Press Release

Release Date: April 27, 2023
by Chickasaw Nation Media Relations Office

STOCKING ISLAND, Bahamas – Combining their love of adventure with a drive to serve, Dwight Durant and his wife, Shelley, have launched a nonprofit organization, Ten- Seven Retreat, dedicated to providing a needed respite to families of fallen law enforcement officers.

Mr. Durant, a Chickasaw citizen and retired Oklahoma Highway Patrol trooper, and Mrs. Durant, a retired registered nurse, both spent their careers helping others in need. During their off time, they would head to the lake to recharge and relax.

Soon after they both retired in 2021, the couple embarked on traversing 7,750 miles on the “Great Loop,” a system of waterways which includes the Atlantic, gulf intracoastal waterways, the Great Lakes, Canadian heritage canals and inland rivers of the eastern United States.

A stop on the 13-month nautical journey included a two-month visit to the Bahamas.

The couple were thrilled with the turquoise waters, mild weather, and laid-back atmosphere of the Caribbean Island nation.

“We came down here and fell in love with it,” Mr. Durant said.

Upon returning to their home base of Tulsa, the couple began to dream of a way to share their seafaring adventures and make a positive impact on someone’s life.

“Shelley came up with the concept of a foundation to bring the families of police officers who died in the line of duty for a weeklong retreat,” Mr. Durant said.

The Ten-Seven Retreat organization was born.

“From the moment she said that, to a matter of a week or two, we had our tax (identification) number, and we were off and running,” he said.

Named for the police code for off duty, Ten-Seven Retreat is a nonprofit organization 501(c)(3) that provides an all- expenses-paid retreat to the Bahamas for the spouses and children of Oklahoma law enforcement officers who gave the ultimate sacrifice in the line of duty.

With the help of the couple’s daughter, Caroline Ratliff, a website was launched in June 2022.

Board members were appointed, and fundraising began both online and at community events, such as car shows.

“We raised enough money from June to August to fund a trip for the first recipient,” Mr. Durant said.

The first recipient is the family of Kyle Davis, a Washington County deputy who died in the line of duty March 2021, after an altercation at the county jail in Bartlesville, Oklahoma.

His spouse and two children took the trip last month during spring break.

“We want to give them a great opportunity to come out and have some fun as a family and experience things they may not get to experience again and reset themselves from all the tragedy and sorrow they’ve experienced. Give them something fun and make new memories,” Mrs. Durant said.

Given the option to bring an additional family member, the Davis children, ages 7 and 8, told their mom they wanted to make the trip as a family of three and create new memories.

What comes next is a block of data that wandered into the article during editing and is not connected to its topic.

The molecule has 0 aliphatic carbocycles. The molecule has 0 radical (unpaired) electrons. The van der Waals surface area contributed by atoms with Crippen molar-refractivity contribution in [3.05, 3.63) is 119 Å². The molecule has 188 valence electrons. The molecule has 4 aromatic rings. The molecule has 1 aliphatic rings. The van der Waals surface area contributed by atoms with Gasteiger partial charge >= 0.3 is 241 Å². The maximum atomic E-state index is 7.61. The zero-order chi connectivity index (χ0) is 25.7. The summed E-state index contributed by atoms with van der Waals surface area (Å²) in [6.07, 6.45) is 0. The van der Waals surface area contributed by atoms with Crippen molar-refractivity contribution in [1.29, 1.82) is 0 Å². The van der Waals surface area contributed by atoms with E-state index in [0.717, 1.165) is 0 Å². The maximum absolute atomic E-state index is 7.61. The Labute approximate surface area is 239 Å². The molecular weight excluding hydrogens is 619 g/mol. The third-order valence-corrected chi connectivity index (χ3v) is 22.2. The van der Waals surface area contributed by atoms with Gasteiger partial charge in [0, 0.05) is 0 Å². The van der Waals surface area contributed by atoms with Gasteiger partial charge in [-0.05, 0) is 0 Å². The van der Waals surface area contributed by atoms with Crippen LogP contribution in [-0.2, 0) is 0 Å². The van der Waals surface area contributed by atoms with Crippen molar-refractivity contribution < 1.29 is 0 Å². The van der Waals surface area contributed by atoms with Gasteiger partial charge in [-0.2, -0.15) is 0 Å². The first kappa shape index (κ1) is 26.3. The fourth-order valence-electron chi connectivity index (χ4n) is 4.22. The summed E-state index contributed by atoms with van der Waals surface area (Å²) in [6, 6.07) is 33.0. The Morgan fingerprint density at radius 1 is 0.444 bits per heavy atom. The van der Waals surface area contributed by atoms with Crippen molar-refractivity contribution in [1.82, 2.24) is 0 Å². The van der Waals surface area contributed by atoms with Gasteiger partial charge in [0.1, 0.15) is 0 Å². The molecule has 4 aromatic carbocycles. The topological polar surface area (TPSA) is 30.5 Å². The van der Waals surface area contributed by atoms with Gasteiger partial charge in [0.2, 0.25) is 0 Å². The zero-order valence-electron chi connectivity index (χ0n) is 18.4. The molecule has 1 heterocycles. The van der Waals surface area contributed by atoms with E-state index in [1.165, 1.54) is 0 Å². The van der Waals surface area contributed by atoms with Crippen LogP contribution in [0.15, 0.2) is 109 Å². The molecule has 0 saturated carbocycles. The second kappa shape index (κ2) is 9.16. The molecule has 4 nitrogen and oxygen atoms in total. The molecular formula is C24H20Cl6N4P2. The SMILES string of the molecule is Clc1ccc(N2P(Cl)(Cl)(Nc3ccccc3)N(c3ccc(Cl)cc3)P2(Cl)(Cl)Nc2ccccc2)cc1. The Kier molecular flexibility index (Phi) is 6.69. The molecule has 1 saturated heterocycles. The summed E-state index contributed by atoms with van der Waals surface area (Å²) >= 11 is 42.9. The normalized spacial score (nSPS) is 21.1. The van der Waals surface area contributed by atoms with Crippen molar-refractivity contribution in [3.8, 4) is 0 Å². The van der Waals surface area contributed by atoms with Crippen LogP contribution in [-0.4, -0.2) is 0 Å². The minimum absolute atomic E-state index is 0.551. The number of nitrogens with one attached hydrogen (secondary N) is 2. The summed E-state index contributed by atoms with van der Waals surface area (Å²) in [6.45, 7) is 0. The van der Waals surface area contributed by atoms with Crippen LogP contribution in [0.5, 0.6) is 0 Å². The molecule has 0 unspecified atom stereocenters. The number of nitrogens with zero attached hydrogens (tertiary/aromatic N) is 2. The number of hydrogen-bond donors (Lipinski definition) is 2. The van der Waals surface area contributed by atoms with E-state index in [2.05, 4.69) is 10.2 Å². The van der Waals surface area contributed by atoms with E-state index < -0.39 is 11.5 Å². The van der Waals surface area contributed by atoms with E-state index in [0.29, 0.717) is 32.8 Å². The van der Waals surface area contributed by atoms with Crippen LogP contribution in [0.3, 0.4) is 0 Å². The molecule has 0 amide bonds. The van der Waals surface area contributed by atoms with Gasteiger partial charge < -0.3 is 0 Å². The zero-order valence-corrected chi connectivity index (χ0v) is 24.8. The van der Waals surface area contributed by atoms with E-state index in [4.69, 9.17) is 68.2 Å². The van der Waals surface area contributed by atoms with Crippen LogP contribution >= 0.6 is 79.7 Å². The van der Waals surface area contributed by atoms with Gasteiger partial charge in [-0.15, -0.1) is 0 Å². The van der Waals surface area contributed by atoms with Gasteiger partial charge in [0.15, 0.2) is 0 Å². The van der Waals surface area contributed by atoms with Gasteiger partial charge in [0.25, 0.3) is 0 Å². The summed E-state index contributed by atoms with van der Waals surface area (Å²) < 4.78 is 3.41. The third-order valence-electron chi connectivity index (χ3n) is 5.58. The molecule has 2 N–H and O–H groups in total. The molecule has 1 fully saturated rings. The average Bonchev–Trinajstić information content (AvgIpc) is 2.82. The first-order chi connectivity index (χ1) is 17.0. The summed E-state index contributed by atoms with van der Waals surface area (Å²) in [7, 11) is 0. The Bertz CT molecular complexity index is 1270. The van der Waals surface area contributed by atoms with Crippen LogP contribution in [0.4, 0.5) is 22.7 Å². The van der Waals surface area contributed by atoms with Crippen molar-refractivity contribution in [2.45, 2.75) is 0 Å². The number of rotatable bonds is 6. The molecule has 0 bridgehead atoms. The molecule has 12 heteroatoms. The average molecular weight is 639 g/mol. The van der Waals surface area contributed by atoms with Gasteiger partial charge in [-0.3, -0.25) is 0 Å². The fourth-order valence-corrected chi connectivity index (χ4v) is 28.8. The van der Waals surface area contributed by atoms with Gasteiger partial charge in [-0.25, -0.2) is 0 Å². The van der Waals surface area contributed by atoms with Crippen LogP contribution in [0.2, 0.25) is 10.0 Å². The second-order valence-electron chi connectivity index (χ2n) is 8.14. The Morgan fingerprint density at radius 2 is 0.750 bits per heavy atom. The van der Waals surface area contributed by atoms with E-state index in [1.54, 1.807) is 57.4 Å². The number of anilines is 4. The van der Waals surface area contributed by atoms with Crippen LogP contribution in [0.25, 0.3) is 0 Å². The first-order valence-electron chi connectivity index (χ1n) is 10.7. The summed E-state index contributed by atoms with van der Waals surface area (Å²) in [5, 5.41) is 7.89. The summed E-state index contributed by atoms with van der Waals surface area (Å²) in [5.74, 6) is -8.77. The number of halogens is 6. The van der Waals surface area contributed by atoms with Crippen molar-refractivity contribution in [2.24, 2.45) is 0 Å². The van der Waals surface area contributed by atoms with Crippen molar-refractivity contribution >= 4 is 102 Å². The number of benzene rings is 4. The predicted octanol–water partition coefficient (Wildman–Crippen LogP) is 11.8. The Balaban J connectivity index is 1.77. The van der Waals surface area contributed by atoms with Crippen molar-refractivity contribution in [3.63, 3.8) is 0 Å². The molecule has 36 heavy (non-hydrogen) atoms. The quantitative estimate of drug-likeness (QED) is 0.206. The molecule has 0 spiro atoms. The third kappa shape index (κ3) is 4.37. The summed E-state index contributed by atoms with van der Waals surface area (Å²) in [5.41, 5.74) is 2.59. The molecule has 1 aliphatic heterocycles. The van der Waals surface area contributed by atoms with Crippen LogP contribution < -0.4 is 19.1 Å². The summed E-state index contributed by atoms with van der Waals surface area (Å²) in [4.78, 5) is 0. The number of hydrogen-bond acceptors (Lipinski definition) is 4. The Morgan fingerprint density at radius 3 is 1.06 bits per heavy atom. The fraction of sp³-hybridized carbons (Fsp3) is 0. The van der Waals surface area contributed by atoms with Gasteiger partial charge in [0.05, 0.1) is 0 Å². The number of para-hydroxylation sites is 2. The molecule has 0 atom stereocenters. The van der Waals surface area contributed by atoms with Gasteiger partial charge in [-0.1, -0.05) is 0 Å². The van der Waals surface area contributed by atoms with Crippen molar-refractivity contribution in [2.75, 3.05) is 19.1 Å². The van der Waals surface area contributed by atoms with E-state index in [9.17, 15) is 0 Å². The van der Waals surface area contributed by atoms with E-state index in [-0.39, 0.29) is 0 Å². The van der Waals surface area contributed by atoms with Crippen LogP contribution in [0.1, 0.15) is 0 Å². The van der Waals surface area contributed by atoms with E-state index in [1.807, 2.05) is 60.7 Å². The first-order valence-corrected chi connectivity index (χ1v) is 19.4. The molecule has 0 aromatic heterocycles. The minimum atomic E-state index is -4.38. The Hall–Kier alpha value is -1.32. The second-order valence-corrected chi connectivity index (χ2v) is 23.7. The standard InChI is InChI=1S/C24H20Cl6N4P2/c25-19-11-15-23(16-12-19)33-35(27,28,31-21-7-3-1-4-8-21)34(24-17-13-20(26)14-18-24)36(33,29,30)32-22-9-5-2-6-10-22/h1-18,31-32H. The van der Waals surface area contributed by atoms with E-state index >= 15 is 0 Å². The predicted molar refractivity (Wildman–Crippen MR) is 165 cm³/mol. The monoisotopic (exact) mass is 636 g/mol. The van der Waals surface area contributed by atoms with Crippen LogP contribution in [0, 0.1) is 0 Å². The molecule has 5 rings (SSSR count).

“The whole idea of the retreat is to allow them to start a new life without their loved one. This also gives them an opportunity to experience something they might not ever be able to due to new financial constraints due to the death of a spouse,” she said. “We wanted to do this to help the family start new memories and do new things but also have a chance for them to reflect on the loss of their loved one.”

When the Durants notified the mom of the upcoming trip, she was grateful.

“When we called her and told her we wanted to take her and her two children she was very emotional and said, ‘I really need this, this is the greatest thing,’” Mr. Durant said.

The Durants have worked with many other groups and organizations to conscientiously plan every detail of the trip, and Ten- Seven Retreat is helping with every expense of the trip, including passports.

“The response was phenomenal. We were fortunate,” he said.

Small details, such as having the same driver at the beginning and end of the trip, were also considered, explained Mrs. Durant, to ensure the family felt safe and comfortable.

When it was time for the trip, the Washington County Sheriff’s office escorted the family to the Tulsa airport. The family flew to Ft. Lauderdale, Florida, and spent the night at a beach hotel. The next morning, the family flew out of a small airport on Makers Air to a tiny island named Staniel Cay in the Exumas.

“We will pick them up on a golf cart and take them to the dinghy dock where our little boat will be waiting,” Mr. Durant said in January.

After boarding the Catamaran and a safety briefing, the family will set the pace for the trip.

“There are so many things to do. They can stay busy, or they can stay on the beach. It’s just going to be whatever they are looking to get out of it,” he said.

Snorkeling, sightseeing and even swimming with pigs are all options.